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Sexual Plant Reproduction

, Volume 23, Issue 4, pp 255–264 | Cite as

An uncoupling screen for autonomous embryo mutants in Arabidopsis thaliana

  • Nick Fenby
  • Hong Pu
  • Roger Pennell
  • Uta Praekelt
  • Rob Day
  • Rod ScottEmail author
Technical Advance

Abstract

Simple de novo screens in Arabidopsis thaliana have previously identified mutants that affect endosperm development but viable-embryo mutants have not been identified. Our strategy to identify autonomous embryo development was to uncouple embryo and endosperm fertilisation. This involved a male-sterile mutant population being crossed with a distinct pollen parent—the pollen was needed to initiate endosperm development and because it was distinct, the maternal progeny could be selected from the hybrid population. This process was refined over three stages, resulting in a viable approach to screen for autonomous embryo mutants. From 8,000 screened plants, a mutation was isolated in which the integument cells extended from the ovule and proliferated into a second complete twinned ovule. Some embryos from the mutant were normal but others developed fused cotyledons. In addition, a proportion of the progeny lacked paternal genes.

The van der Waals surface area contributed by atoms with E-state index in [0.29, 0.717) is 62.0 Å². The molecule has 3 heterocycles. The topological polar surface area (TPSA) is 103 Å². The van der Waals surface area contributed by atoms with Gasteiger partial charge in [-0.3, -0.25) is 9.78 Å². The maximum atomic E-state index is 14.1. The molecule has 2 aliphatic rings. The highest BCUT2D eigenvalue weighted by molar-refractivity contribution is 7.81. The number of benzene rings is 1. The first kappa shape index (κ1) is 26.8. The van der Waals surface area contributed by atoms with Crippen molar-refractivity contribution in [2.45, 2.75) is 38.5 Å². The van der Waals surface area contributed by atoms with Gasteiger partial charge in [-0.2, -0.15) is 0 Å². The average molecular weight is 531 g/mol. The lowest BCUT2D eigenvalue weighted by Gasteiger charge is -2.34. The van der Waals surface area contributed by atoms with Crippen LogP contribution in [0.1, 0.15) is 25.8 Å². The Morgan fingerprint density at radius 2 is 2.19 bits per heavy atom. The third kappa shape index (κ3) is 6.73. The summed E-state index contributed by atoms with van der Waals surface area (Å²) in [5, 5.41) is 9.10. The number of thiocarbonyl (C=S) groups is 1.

Keywords

Apomixis Embryo Fused cotyledons Mutant screening Twin ovule 

Notes

Acknowledgments

We thank D. Hird and R. Hodge for technical advice and R. Vinkenoog for advice in manuscript preparation. M.-A. Van Sluys is thanked for providing TZ sequence prior to publication. We are grateful to BBSRC for funding UP and NF, to Ceres Inc. for funding NF and Sulis Innovations who funded NF and RD. We are grateful to ABRC and NASC for the supply of seeds.

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Copyright information

© Springer-Verlag 2010

Authors and Affiliations

  • Nick Fenby
    • 1
  • Hong Pu
    • 2
  • Roger Pennell
    • 2
  • Uta Praekelt
    • 3
    • 4
  • Rob Day
    • 1
    • 5
  • Rod Scott
    • 1
    Email author
  1. 1.Department of Biology and BiochemistryBath UniversityBathUK
  2. 2.Ceres Inc.Thousand OaksUSA
  3. 3.Department of BiologyLeicester UniversityLeicesterUK
  4. 4.Department of GeneticsLeicester UniversityLeicesterUK
  5. 5.Department of BiochemistryUniversity of OtagoDunedinNew Zealand

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